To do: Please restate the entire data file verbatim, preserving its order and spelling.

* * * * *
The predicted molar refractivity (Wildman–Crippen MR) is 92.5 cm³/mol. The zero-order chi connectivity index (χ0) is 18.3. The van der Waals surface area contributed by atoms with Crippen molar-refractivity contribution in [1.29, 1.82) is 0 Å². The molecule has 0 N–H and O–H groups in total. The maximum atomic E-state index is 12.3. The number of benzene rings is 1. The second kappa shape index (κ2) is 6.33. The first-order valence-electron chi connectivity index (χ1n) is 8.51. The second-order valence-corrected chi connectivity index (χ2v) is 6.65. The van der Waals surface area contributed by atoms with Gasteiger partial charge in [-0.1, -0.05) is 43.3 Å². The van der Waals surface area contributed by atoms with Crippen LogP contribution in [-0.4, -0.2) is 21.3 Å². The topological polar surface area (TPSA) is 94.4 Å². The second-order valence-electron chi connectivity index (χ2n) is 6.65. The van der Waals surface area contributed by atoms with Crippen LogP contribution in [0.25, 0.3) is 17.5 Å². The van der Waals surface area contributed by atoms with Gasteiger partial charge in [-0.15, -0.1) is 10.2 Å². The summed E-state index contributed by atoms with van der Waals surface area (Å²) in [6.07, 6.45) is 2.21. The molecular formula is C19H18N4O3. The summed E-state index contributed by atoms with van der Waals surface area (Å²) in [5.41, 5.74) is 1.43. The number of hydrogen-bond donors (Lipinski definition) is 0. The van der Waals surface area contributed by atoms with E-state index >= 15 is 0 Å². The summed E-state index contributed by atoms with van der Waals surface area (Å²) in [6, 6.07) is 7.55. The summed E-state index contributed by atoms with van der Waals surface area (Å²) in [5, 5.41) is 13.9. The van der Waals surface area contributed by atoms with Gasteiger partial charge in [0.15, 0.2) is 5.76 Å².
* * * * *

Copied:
The predicted molar refractivity (Wildman–Crippen MR) is 92.5 cm³/mol. The zero-order chi connectivity index (χ0) is 18.3. The van der Waals surface area contributed by atoms with Crippen molar-refractivity contribution in [1.29, 1.82) is 0 Å². The molecule has 0 N–H and O–H groups in total. The maximum atomic E-state index is 12.3. The number of benzene rings is 1. The second kappa shape index (κ2) is 6.33. The first-order valence-electron chi connectivity index (χ1n) is 8.51. The second-order valence-corrected chi connectivity index (χ2v) is 6.65. The van der Waals surface area contributed by atoms with Gasteiger partial charge in [-0.1, -0.05) is 43.3 Å². The van der Waals surface area contributed by atoms with Crippen LogP contribution in [-0.4, -0.2) is 21.3 Å². The topological polar surface area (TPSA) is 94.4 Å². The second-order valence-electron chi connectivity index (χ2n) is 6.65. The van der Waals surface area contributed by atoms with Crippen LogP contribution in [0.25, 0.3) is 17.5 Å². The van der Waals surface area contributed by atoms with Gasteiger partial charge in [-0.15, -0.1) is 10.2 Å². The summed E-state index contributed by atoms with van der Waals surface area (Å²) in [6.07, 6.45) is 2.21. The molecular formula is C19H18N4O3. The summed E-state index contributed by atoms with van der Waals surface area (Å²) in [5.41, 5.74) is 1.43. The number of hydrogen-bond donors (Lipinski definition) is 0. The van der Waals surface area contributed by atoms with E-state index >= 15 is 0 Å². The summed E-state index contributed by atoms with van der Waals surface area (Å²) in [6, 6.07) is 7.55. The summed E-state index contributed by atoms with van der Waals surface area (Å²) in [5, 5.41) is 13.9. The van der Waals surface area contributed by atoms with Gasteiger partial charge in [0.15, 0.2) is 5.76 Å².